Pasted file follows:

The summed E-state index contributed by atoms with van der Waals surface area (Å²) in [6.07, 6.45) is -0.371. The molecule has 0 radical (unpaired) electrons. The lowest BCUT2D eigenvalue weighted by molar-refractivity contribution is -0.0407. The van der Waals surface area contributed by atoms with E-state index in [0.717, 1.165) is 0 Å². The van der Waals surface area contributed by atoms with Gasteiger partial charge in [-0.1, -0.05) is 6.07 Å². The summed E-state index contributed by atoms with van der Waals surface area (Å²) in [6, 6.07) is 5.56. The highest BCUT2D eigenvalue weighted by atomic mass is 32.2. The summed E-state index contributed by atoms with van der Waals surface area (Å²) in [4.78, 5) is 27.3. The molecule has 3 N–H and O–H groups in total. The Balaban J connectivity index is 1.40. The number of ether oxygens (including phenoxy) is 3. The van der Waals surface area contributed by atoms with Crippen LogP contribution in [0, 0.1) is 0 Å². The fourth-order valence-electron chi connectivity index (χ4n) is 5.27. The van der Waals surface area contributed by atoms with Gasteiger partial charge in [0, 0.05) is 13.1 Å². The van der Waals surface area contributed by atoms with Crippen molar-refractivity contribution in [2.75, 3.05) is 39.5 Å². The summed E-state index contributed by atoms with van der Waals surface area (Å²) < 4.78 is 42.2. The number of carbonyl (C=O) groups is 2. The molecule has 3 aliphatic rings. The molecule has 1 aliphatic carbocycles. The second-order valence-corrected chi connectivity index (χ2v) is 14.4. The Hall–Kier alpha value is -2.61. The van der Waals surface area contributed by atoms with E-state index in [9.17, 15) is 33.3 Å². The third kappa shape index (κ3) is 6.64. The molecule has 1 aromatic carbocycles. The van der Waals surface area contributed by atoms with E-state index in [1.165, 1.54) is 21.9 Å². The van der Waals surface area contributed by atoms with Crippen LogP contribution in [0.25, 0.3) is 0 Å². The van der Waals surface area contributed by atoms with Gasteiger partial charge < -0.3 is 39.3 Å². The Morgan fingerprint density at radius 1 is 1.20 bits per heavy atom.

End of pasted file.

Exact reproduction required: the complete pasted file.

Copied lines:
The summed E-state index contributed by atoms with van der Waals surface area (Å²) in [6.07, 6.45) is -0.371. The molecule has 0 radical (unpaired) electrons. The lowest BCUT2D eigenvalue weighted by molar-refractivity contribution is -0.0407. The van der Waals surface area contributed by atoms with E-state index in [0.717, 1.165) is 0 Å². The van der Waals surface area contributed by atoms with Gasteiger partial charge in [-0.1, -0.05) is 6.07 Å². The summed E-state index contributed by atoms with van der Waals surface area (Å²) in [6, 6.07) is 5.56. The highest BCUT2D eigenvalue weighted by atomic mass is 32.2. The summed E-state index contributed by atoms with van der Waals surface area (Å²) in [4.78, 5) is 27.3. The molecule has 3 N–H and O–H groups in total. The Balaban J connectivity index is 1.40. The number of ether oxygens (including phenoxy) is 3. The van der Waals surface area contributed by atoms with Crippen LogP contribution in [0, 0.1) is 0 Å². The fourth-order valence-electron chi connectivity index (χ4n) is 5.27. The van der Waals surface area contributed by atoms with Gasteiger partial charge in [0, 0.05) is 13.1 Å². The van der Waals surface area contributed by atoms with Crippen molar-refractivity contribution in [2.75, 3.05) is 39.5 Å². The summed E-state index contributed by atoms with van der Waals surface area (Å²) < 4.78 is 42.2. The number of carbonyl (C=O) groups is 2. The molecule has 3 aliphatic rings. The molecule has 1 aliphatic carbocycles. The second-order valence-corrected chi connectivity index (χ2v) is 14.4. The Hall–Kier alpha value is -2.61. The van der Waals surface area contributed by atoms with E-state index in [9.17, 15) is 33.3 Å². The third kappa shape index (κ3) is 6.64. The molecule has 1 aromatic carbocycles. The van der Waals surface area contributed by atoms with E-state index in [1.165, 1.54) is 21.9 Å². The van der Waals surface area contributed by atoms with Crippen LogP contribution in [0.25, 0.3) is 0 Å². The van der Waals surface area contributed by atoms with Gasteiger partial charge < -0.3 is 39.3 Å². The Morgan fingerprint density at radius 1 is 1.20 bits per heavy atom.